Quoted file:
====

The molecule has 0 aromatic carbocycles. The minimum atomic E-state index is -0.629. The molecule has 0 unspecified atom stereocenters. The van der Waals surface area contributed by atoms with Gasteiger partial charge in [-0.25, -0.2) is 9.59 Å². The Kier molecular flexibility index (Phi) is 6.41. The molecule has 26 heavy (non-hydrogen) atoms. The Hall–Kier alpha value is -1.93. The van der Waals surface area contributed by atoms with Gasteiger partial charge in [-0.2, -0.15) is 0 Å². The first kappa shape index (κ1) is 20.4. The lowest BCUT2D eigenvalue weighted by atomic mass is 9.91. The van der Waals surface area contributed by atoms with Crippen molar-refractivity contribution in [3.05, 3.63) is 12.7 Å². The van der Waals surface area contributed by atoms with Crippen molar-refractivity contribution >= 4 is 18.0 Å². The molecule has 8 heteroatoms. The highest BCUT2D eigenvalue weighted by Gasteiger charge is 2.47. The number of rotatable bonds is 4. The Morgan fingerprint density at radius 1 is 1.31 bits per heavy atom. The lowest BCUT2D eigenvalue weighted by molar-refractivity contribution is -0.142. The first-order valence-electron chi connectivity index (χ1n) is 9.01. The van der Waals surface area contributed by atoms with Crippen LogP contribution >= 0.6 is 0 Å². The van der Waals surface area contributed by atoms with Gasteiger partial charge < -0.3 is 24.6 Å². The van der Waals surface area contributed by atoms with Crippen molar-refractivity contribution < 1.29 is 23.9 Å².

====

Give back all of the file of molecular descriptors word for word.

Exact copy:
The molecule has 0 aromatic carbocycles. The minimum atomic E-state index is -0.629. The molecule has 0 unspecified atom stereocenters. The van der Waals surface area contributed by atoms with Gasteiger partial charge in [-0.25, -0.2) is 9.59 Å². The Kier molecular flexibility index (Phi) is 6.41. The molecule has 26 heavy (non-hydrogen) atoms. The Hall–Kier alpha value is -1.93. The van der Waals surface area contributed by atoms with Gasteiger partial charge in [-0.2, -0.15) is 0 Å². The first kappa shape index (κ1) is 20.4. The lowest BCUT2D eigenvalue weighted by atomic mass is 9.91. The van der Waals surface area contributed by atoms with Crippen molar-refractivity contribution in [3.05, 3.63) is 12.7 Å². The van der Waals surface area contributed by atoms with Crippen molar-refractivity contribution >= 4 is 18.0 Å². The molecule has 8 heteroatoms. The highest BCUT2D eigenvalue weighted by Gasteiger charge is 2.47. The number of rotatable bonds is 4. The Morgan fingerprint density at radius 1 is 1.31 bits per heavy atom. The lowest BCUT2D eigenvalue weighted by molar-refractivity contribution is -0.142. The first-order valence-electron chi connectivity index (χ1n) is 9.01. The van der Waals surface area contributed by atoms with Crippen LogP contribution >= 0.6 is 0 Å². The van der Waals surface area contributed by atoms with Gasteiger partial charge < -0.3 is 24.6 Å². The van der Waals surface area contributed by atoms with Crippen molar-refractivity contribution < 1.29 is 23.9 Å².